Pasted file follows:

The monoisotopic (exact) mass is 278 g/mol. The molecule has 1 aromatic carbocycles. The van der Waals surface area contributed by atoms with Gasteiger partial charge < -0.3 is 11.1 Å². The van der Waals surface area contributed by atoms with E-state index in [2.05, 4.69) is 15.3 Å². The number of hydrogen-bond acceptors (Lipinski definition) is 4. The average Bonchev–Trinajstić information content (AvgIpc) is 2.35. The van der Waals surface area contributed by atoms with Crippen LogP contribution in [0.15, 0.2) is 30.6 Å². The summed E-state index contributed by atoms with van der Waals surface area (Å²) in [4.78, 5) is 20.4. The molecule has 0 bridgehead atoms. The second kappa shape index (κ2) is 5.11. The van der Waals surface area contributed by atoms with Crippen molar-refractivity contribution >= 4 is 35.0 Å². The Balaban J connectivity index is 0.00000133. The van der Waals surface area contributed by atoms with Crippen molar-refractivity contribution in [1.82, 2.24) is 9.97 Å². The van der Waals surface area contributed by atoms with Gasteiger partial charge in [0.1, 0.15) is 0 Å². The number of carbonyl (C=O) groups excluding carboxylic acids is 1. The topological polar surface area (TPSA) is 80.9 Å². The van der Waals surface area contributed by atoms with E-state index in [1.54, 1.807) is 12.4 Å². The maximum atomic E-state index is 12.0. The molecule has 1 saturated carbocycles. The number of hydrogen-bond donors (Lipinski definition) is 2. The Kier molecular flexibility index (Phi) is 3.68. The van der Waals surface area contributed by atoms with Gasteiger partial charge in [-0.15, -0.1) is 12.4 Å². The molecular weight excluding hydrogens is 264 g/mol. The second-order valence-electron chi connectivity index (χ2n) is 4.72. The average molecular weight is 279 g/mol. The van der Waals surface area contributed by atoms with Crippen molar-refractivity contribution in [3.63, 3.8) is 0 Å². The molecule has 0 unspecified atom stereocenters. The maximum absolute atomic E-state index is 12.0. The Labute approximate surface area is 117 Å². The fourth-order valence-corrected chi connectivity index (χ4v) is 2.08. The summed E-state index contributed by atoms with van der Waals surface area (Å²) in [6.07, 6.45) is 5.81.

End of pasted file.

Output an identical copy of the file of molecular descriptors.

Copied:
The monoisotopic (exact) mass is 278 g/mol. The molecule has 1 aromatic carbocycles. The van der Waals surface area contributed by atoms with Gasteiger partial charge < -0.3 is 11.1 Å². The van der Waals surface area contributed by atoms with E-state index in [2.05, 4.69) is 15.3 Å². The number of hydrogen-bond acceptors (Lipinski definition) is 4. The average Bonchev–Trinajstić information content (AvgIpc) is 2.35. The van der Waals surface area contributed by atoms with Crippen LogP contribution in [0.15, 0.2) is 30.6 Å². The summed E-state index contributed by atoms with van der Waals surface area (Å²) in [4.78, 5) is 20.4. The molecule has 0 bridgehead atoms. The second kappa shape index (κ2) is 5.11. The van der Waals surface area contributed by atoms with Crippen molar-refractivity contribution >= 4 is 35.0 Å². The Balaban J connectivity index is 0.00000133. The van der Waals surface area contributed by atoms with Crippen molar-refractivity contribution in [1.82, 2.24) is 9.97 Å². The van der Waals surface area contributed by atoms with Gasteiger partial charge in [0.1, 0.15) is 0 Å². The number of carbonyl (C=O) groups excluding carboxylic acids is 1. The topological polar surface area (TPSA) is 80.9 Å². The van der Waals surface area contributed by atoms with E-state index in [1.54, 1.807) is 12.4 Å². The maximum atomic E-state index is 12.0. The molecule has 1 saturated carbocycles. The number of hydrogen-bond donors (Lipinski definition) is 2. The Kier molecular flexibility index (Phi) is 3.68. The van der Waals surface area contributed by atoms with Gasteiger partial charge in [-0.15, -0.1) is 12.4 Å². The molecular weight excluding hydrogens is 264 g/mol. The second-order valence-electron chi connectivity index (χ2n) is 4.72. The average molecular weight is 279 g/mol. The van der Waals surface area contributed by atoms with Crippen molar-refractivity contribution in [3.63, 3.8) is 0 Å². The molecule has 0 unspecified atom stereocenters. The maximum absolute atomic E-state index is 12.0. The Labute approximate surface area is 117 Å². The fourth-order valence-corrected chi connectivity index (χ4v) is 2.08. The summed E-state index contributed by atoms with van der Waals surface area (Å²) in [6.07, 6.45) is 5.81.